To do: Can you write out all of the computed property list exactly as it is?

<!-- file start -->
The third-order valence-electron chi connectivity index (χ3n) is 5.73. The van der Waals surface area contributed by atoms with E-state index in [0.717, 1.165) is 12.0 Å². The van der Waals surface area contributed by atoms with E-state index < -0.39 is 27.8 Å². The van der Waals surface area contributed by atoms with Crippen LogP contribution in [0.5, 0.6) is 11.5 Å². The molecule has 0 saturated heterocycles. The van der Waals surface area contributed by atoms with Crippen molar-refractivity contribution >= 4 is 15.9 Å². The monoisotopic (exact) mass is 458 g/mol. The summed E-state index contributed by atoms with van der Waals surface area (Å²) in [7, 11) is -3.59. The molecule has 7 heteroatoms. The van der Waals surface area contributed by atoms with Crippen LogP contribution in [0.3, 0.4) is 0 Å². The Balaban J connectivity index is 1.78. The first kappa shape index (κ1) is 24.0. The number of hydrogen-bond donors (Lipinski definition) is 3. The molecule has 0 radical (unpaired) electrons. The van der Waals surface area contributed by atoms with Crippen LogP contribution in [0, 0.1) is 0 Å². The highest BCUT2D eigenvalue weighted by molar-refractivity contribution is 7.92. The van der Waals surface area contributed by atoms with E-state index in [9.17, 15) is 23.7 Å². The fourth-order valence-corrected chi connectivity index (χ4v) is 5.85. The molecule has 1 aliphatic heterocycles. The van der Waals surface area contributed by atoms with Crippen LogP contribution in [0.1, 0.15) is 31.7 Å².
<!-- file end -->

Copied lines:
The third-order valence-electron chi connectivity index (χ3n) is 5.73. The van der Waals surface area contributed by atoms with E-state index in [0.717, 1.165) is 12.0 Å². The van der Waals surface area contributed by atoms with E-state index < -0.39 is 27.8 Å². The van der Waals surface area contributed by atoms with Crippen LogP contribution in [0.5, 0.6) is 11.5 Å². The molecule has 0 saturated heterocycles. The van der Waals surface area contributed by atoms with Crippen molar-refractivity contribution >= 4 is 15.9 Å². The monoisotopic (exact) mass is 458 g/mol. The summed E-state index contributed by atoms with van der Waals surface area (Å²) in [7, 11) is -3.59. The molecule has 7 heteroatoms. The van der Waals surface area contributed by atoms with Crippen LogP contribution in [0.3, 0.4) is 0 Å². The Balaban J connectivity index is 1.78. The first kappa shape index (κ1) is 24.0. The number of hydrogen-bond donors (Lipinski definition) is 3. The molecule has 0 radical (unpaired) electrons. The van der Waals surface area contributed by atoms with Crippen LogP contribution in [0, 0.1) is 0 Å². The highest BCUT2D eigenvalue weighted by molar-refractivity contribution is 7.92. The van der Waals surface area contributed by atoms with E-state index in [9.17, 15) is 23.7 Å². The fourth-order valence-corrected chi connectivity index (χ4v) is 5.85. The molecule has 1 aliphatic heterocycles. The van der Waals surface area contributed by atoms with Crippen LogP contribution in [0.1, 0.15) is 31.7 Å².